"As the President said in his address, we need to focus not on indices and statistical maneuvers, but on real incomes of the population and their purchasing power. The Head of State noted that wealth is, first of all, investment in fixed assets. Without spending on fixed capital, intangible and financial assets, the future efficiency of activities is impossible. In this sense, modernization certainly affected the level of well-being in the short term. But in the future, and even today, Belarusians can feel its effect as an increases in real salaries", Vitaly Demirov believes.
By his words, the main thing is to avoid negative economic impacts from disinformation and statistical manipulations aimed at inciting economic pessimism in the minds of Belarusians, and sowing doubts about Belarusian economic model.
"The network often disseminates many videos about high salaries in dollar terms in a number of Western countries. But at the same time, nothing is said about the purchasing power parity of this money in concrete economies of these countries, about prices for basic services for the population", the expert stressed.
For example, the average electricity bill in the United States is about $100 per month and may reach about $170 in some states (Connecticut and Massachusetts). A package that includes home phone, internet and TV costs on average $150 per month. Depending on the number of TV channels and the Internet speed, prices can be lower or significantly higher. In Belarus, for $1 you can buy goods about three times more than in the United States. At the same time, in terms of purchasing power parity, the Belarusian GDP, considering estimations of various international organizations (including the World Bank and the IMF), is far from the cherished $100 billion which we constantly strive for at par, but all $189 billion.
"Opposition analysts want in every way to emphasize that we are a poor country, and only those closest to the President and top officials thrive. It is not difficult to dispel this myth", Vitaly Demirov noted.
At the same time, he refers to the World Bank Country Manager for Belarus Alex Kremer, who believes that Belarus has been successful in fighting poverty. If in 1999 half of the population lived on an income below the subsistence level, in the last 10 years, according to National Statistical Committee (Belstat), only one out of 20 Belarusians lives like this. "Poverty is usually measured as the nominal salary recalculated at the market rate of the national currency. This may result in average Belarusian salary of $510 in 2020 being significantly behind, for example, the Polish salary of $2082. A truer picture appears when assessing the purchasing power parity, since prices in Belarus are also lower. And if we add the deduction of income taxes which are higher in Poland due to progressive scale, then the actual disposable salary of Belarusian citizens will be only one quarter behind the Polish one. In addition, it is important to consider the level of social inequality. As per official data, the income of the 10% of the wealthiest Belarusian citizens is 6 times higher than the income of the 10% of the poorest. Just to compare: in Poland or Sweden - 7.3 times, in Latvia and Lithuania - 11 times", the analyst explained.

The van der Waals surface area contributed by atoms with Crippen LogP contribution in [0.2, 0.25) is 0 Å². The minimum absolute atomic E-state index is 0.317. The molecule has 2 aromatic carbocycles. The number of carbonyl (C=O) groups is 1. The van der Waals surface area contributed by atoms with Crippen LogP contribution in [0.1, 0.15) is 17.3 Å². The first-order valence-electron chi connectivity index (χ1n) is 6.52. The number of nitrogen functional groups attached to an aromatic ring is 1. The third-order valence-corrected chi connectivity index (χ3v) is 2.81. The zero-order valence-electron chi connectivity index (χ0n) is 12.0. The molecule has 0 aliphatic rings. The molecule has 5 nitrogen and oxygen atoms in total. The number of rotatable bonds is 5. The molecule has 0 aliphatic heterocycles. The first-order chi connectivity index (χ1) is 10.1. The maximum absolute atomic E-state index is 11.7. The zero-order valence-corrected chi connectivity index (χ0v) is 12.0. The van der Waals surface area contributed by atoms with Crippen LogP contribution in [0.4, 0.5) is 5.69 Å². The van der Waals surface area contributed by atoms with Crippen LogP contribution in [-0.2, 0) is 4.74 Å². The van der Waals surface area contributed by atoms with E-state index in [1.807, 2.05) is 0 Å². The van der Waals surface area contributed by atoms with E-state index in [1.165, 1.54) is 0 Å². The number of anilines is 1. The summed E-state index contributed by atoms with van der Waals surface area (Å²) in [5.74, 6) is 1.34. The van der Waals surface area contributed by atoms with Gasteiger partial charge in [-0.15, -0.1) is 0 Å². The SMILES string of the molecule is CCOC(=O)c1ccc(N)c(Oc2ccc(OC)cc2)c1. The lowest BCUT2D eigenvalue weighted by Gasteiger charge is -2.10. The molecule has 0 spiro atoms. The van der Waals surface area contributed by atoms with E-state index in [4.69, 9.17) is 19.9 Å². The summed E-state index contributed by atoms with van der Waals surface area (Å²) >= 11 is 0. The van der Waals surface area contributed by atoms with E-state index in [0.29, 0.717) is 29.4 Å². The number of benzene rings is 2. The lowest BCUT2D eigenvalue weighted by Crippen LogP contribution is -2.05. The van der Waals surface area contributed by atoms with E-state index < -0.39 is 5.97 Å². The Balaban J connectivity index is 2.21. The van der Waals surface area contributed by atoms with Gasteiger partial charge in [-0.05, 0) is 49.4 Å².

According to him, it is in developed countries that the property stratification has peaked over their observed economic history. "Moreover, the infamous social mobility that they were so proud of, is also disappearing. The way of our economic model is not forced, but sustainable, as evidenced by our high positions in the Human Development Index. We do not live on debt and at the expense of future generations. This means that by eliminating the negative economic expectations factor, we can come to high competitiveness in the global economy", Vitaly Demirov concluded.